Short-arm Quilting on a Frame

Setting up quilt on Next Generation Quilt Frame

Splicing batting on a frame

Grace Stitch Regulator

Quilter's Cruise Control
for small-arming

Sweet 16 sit-down machine

Baby Lock Quest Plus

Next Generation Quilt Frame

Pam Clarke

Red Snappers for Quilting Frames

Professional Long-arming service; Everett, WA

"The Grace speed control prefers to attach to the handles of the carriage the sewing machine sits on - at least it was originally designed that way according to the dealer I spoke with. A stitch regulator has mechanisms that attach to the wheels and/or tracks of the quilt frame. These units are entirely two different systems. 

A stitch regulator - keeps a consistent stitch length regardless of the speed the carriage travels at - you slow down so does the regulator, you speed up so does the regulator. Keep in mind that the regulators do have a top speed and although most have never exceeded it, I've heard others have and a red light on the regulator will blink and you just need to slow down a bit.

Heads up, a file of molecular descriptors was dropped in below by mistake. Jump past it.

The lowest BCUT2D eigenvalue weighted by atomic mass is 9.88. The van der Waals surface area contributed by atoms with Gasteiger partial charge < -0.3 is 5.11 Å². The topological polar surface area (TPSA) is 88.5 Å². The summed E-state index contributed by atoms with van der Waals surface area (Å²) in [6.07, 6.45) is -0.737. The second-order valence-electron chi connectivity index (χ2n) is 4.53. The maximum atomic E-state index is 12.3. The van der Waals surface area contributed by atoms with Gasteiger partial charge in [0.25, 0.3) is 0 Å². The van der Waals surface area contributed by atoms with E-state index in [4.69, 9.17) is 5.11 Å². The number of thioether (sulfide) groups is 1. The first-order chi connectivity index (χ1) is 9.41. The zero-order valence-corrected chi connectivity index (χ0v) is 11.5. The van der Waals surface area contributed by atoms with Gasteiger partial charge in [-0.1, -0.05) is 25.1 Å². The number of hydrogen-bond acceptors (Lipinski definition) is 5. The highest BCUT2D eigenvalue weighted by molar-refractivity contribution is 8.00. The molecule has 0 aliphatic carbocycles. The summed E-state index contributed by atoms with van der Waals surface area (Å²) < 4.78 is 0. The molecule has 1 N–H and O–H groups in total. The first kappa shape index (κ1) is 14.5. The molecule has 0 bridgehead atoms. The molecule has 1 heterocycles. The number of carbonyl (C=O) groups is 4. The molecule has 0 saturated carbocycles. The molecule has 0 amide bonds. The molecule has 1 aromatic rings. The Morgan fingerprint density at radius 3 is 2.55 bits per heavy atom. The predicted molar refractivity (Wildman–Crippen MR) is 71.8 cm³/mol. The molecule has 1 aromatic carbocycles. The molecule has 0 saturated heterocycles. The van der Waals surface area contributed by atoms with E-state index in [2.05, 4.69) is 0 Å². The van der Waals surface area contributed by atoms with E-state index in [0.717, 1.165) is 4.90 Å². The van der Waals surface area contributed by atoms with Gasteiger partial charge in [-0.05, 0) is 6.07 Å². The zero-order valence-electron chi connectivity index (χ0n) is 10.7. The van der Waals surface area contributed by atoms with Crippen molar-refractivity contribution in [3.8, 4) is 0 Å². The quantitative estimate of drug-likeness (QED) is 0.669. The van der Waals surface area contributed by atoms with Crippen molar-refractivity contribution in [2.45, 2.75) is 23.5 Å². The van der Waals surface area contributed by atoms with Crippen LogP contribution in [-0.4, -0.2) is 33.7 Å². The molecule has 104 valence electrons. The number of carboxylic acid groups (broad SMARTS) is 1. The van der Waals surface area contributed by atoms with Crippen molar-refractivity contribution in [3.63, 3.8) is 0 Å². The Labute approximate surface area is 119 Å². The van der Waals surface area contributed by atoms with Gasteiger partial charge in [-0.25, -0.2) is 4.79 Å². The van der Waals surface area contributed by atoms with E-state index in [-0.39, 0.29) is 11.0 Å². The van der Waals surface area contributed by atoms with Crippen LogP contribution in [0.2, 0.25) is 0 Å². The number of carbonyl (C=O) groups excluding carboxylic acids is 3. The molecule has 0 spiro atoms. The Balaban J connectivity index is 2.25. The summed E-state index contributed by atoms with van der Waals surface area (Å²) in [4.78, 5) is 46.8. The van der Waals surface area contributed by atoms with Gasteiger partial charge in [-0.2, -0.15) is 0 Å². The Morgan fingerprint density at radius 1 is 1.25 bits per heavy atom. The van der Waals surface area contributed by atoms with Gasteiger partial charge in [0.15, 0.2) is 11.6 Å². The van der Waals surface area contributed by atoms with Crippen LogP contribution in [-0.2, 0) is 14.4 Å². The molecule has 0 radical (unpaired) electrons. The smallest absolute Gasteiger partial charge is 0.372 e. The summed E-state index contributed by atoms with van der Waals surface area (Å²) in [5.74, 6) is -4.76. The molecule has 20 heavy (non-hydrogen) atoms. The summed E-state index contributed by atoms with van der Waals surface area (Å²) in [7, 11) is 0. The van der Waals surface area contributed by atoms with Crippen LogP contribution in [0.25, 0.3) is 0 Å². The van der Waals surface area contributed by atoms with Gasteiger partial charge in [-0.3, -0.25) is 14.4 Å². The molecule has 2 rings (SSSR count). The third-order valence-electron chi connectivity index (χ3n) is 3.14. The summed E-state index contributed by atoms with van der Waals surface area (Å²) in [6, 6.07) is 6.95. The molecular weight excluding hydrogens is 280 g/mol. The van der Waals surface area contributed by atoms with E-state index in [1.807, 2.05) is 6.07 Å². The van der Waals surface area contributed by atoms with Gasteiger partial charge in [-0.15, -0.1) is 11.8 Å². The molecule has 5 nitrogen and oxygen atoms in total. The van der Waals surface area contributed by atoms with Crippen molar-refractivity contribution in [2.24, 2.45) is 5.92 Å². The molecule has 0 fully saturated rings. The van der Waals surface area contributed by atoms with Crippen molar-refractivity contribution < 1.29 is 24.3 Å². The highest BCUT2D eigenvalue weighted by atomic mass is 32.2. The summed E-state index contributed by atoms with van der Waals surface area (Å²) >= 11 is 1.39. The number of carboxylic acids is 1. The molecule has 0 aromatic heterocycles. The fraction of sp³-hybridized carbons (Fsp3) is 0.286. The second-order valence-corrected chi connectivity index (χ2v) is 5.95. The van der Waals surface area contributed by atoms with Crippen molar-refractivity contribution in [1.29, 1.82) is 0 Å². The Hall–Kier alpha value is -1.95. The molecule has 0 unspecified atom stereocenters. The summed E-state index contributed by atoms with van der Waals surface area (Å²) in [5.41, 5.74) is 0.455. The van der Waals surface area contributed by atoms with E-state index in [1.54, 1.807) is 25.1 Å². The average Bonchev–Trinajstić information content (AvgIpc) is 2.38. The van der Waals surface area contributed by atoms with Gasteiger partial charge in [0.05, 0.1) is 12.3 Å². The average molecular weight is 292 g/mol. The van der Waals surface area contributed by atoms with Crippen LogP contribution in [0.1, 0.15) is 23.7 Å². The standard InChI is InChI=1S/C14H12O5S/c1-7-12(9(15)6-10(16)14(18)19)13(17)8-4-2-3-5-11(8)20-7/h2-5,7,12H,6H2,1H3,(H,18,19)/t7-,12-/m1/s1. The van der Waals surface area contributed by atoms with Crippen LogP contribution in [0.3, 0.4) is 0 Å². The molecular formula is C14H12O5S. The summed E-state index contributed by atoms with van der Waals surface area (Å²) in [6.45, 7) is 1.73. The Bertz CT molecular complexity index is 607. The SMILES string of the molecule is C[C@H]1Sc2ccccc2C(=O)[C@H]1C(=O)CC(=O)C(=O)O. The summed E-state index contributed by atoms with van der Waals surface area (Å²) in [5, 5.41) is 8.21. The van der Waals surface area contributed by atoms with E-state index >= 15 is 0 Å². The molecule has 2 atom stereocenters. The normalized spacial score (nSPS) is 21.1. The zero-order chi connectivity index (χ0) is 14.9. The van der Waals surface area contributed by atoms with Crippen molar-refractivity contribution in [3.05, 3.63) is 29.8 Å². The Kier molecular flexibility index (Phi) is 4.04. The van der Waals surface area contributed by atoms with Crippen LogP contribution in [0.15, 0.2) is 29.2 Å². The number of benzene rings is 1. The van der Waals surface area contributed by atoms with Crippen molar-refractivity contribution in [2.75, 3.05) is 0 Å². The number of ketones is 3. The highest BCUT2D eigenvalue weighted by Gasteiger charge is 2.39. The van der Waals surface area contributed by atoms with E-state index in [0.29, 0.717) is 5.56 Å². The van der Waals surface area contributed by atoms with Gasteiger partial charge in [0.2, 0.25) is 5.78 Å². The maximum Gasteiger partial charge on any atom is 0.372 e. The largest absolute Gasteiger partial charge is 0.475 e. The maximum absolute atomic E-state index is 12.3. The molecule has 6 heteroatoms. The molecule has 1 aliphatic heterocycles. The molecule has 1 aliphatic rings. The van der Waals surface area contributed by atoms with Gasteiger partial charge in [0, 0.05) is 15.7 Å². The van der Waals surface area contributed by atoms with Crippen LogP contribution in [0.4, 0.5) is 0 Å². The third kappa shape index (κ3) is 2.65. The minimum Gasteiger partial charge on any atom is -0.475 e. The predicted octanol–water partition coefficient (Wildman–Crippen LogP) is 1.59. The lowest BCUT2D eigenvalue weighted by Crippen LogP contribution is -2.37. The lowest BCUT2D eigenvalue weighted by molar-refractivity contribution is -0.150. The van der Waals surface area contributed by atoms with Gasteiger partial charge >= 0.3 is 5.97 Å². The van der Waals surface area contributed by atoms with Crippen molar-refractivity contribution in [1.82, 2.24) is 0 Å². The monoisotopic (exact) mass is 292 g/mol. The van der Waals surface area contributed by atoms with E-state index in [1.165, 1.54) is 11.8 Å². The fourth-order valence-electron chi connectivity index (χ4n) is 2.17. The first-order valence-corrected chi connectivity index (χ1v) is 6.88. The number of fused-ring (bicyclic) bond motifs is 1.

A speed control - just maintains a certain speed that you set it at - it has nothing to do with how well the stitches will look – it's up to you, the user, to match the carriage movement to the speed control in order to have consistent stitches thru out the entire quilt.

You don't need both a speed control and a stitch regulator - its one or the other - some people do have both to keep the speed control set up to just cut thread only so they don't have to reach for the machine.

Typically, a stitch regulator costs around $500.00 while a speed controller usually costs less than $100.00. Like I said – BIG difference between the two and you need to know what you are really looking for before you phone a dealer to order - save yourself some time and $$$."



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